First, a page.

Melbourne Victory's less remarkable heroes

By definition, sudden-death football has a habit of turning players into heroes. More often than not, it's the obvious candidates who are canonised.

Guilherme Finkler will certainly be joining the pantheon of Melbourne Victory greats after scoring a 92nd-minute winner to defeat arch-rivals Sydney FC on Friday night. James Troisi likewise for his part in the famous upset of Guanghzou Evergrande three days prior.

But two of the other protagonists in that A-League elimination final and must-win AFC Champions League game will, if not quite be credited with delivering the killer blows, at least earn far more than a mere footnote in the history of Victory's 2013-14 campaign.

And if their efforts at other times this season are anything to go by, they are unlikely saviours indeed.

Following a series of costly errors, culminating in a 4-2 loss in the first meeting with Evergrande, goalkeeper Nathan Coe was dropped for eight matches, only regaining his place after Lawrence Thomas committed a blunder of his own in the 3-2 defeat away to Yokohama F Marinos.

In the last two games Coe has been close to unbeatable, producing save after save to deny the Chinese Super League and ACL title holders on Tuesday. He was at it again against Sydney, showing remarkable reflexes to prevent Matt Jurman from heading the Sky Blues into the lead early in the second half.

"He's performed very well tonight," coach Kevin Muscat said.

"Coey was outstanding. How he's reacted to not playing has been nothing short of positive. It's a credit to him, because he didn't drop his bundle."

Pablo Contreras is the other player to have answered his critics emphatically this week. Much-maligned early in his A-League career, the Chilean has improved considerably in the second half of the campaign. He twice cleared off the line to help his team keep a clean sheet against the richest club in Asia on Tuesday, before dispossessing none other than Italian great Alessandro Del Piero to help set up Victory's first goal against Sydney.

"He's been brilliant hasn't he? He's been brilliant, Pablo," Muscat said.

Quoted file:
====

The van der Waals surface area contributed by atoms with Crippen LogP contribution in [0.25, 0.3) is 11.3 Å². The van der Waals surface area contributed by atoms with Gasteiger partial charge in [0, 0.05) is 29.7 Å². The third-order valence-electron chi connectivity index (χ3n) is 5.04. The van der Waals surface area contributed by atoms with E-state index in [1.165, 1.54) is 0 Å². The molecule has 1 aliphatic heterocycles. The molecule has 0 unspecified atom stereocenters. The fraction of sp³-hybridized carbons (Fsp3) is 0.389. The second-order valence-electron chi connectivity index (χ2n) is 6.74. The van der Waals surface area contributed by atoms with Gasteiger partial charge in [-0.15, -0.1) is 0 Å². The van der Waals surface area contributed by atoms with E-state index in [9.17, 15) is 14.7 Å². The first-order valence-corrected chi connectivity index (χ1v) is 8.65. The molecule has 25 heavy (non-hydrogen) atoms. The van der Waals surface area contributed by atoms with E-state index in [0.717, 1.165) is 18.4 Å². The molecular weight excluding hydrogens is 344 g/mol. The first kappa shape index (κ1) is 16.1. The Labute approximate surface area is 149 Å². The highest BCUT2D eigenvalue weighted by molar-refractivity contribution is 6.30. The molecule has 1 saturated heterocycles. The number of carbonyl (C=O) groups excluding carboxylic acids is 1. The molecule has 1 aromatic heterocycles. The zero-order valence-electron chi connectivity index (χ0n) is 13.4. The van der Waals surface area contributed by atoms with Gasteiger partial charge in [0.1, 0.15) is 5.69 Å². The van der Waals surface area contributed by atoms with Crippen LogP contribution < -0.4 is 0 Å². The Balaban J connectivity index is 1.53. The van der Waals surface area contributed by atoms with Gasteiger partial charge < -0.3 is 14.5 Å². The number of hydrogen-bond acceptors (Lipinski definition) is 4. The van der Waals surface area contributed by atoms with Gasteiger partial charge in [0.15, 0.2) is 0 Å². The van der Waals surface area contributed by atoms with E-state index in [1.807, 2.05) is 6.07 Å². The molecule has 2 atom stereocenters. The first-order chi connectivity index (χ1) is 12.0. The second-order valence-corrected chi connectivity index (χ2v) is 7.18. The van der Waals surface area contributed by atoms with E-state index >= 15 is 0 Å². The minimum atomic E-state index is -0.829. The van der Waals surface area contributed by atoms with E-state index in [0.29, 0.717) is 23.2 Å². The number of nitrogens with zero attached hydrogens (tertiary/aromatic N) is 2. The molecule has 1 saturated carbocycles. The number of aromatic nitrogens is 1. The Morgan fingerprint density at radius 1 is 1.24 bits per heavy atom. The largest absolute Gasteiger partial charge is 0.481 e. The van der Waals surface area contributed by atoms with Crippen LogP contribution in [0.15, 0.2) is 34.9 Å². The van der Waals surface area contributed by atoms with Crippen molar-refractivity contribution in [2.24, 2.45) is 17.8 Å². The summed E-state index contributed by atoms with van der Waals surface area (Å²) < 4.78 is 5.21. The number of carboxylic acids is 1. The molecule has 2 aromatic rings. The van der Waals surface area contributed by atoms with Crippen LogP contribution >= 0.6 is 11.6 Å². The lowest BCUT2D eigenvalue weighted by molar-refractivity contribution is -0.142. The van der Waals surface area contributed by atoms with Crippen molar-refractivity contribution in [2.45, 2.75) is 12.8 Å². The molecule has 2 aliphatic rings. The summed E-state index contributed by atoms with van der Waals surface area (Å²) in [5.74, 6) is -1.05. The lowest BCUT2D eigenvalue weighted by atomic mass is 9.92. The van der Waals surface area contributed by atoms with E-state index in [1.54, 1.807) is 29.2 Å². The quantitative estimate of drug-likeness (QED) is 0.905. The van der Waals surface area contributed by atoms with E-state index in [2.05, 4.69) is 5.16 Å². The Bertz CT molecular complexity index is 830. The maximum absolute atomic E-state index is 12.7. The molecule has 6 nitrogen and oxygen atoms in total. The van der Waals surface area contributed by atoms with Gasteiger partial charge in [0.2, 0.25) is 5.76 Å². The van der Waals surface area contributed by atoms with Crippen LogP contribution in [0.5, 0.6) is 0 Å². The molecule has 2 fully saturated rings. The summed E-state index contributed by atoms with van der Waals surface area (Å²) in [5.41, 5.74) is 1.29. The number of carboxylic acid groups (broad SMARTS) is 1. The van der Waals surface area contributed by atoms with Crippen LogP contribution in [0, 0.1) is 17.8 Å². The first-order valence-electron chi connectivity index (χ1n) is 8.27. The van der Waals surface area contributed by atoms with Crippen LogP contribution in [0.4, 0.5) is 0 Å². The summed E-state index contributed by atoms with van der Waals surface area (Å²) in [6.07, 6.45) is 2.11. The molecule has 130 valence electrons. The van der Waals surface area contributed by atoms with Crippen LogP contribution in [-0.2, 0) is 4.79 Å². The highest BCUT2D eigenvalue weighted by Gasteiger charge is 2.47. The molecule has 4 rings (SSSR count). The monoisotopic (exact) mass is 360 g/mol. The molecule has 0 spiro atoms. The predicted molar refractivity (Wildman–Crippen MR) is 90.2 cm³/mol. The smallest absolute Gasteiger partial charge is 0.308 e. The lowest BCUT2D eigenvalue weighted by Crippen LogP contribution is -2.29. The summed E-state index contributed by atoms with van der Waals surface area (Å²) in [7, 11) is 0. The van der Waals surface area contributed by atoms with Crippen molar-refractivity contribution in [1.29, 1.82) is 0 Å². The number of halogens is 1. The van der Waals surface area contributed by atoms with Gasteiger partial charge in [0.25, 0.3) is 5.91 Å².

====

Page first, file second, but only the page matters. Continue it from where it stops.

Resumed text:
"He comes across here as a marquee player and I suppose that's a big target on his back. But his performances in recent weeks, in the last six, seven weeks have been nothing short of outstanding. He's led from the front and he's a fine example to the young defenders we've got in our team."

And what of the players more accustomed to receiving the crowd's acclaim and riding off with the post-match plaudits?

Finkler remains in contract negotiations with Victory, although his new status as a last-gasp playoff match-winner is sure to only strengthen his position at the negotiating table.

"Should have got it done a couple of days ago to be honest," Muscat joked when asked for an update on those talks.

And has Troisi, hitting top form at the critical point of the season, impressed Ange Postecoglou enough to earn a place in the Socceroos' squad for the World Cup in Brazil?

"The one thing I do know is, he's not done his chances any harm."

Even if Muscat's side go all the way to the grand final and progress in Asia, there are now just a handful of games left for other players to stake their own claim to cult status this season.

So, with a crucial match against Jeonbuk Motors away on Tuesday and a semi-final against either Brisbane Roar or Western Sydney, also on the road, next weekend, the question for each Victory player is, do they want to be hero?